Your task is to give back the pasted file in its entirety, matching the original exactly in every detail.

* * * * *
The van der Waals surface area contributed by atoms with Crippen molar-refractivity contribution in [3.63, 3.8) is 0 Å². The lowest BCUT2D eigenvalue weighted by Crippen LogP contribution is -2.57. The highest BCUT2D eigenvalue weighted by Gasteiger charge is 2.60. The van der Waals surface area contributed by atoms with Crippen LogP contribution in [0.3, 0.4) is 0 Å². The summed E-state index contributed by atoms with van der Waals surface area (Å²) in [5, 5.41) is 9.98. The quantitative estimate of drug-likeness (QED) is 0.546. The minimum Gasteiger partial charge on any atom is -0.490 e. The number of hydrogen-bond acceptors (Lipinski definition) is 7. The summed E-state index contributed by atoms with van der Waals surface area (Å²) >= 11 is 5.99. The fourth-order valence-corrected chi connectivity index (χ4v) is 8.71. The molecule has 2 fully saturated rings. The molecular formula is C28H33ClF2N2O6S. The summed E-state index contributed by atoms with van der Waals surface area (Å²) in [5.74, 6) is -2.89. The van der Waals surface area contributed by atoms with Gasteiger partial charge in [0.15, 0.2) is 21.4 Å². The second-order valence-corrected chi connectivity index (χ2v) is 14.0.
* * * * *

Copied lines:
The van der Waals surface area contributed by atoms with Crippen molar-refractivity contribution in [3.63, 3.8) is 0 Å². The lowest BCUT2D eigenvalue weighted by Crippen LogP contribution is -2.57. The highest BCUT2D eigenvalue weighted by Gasteiger charge is 2.60. The van der Waals surface area contributed by atoms with Crippen LogP contribution in [0.3, 0.4) is 0 Å². The summed E-state index contributed by atoms with van der Waals surface area (Å²) in [5, 5.41) is 9.98. The quantitative estimate of drug-likeness (QED) is 0.546. The minimum Gasteiger partial charge on any atom is -0.490 e. The number of hydrogen-bond acceptors (Lipinski definition) is 7. The summed E-state index contributed by atoms with van der Waals surface area (Å²) >= 11 is 5.99. The fourth-order valence-corrected chi connectivity index (χ4v) is 8.71. The molecule has 2 fully saturated rings. The molecular formula is C28H33ClF2N2O6S. The summed E-state index contributed by atoms with van der Waals surface area (Å²) in [5.74, 6) is -2.89. The van der Waals surface area contributed by atoms with Gasteiger partial charge in [0.15, 0.2) is 21.4 Å². The second-order valence-corrected chi connectivity index (χ2v) is 14.0.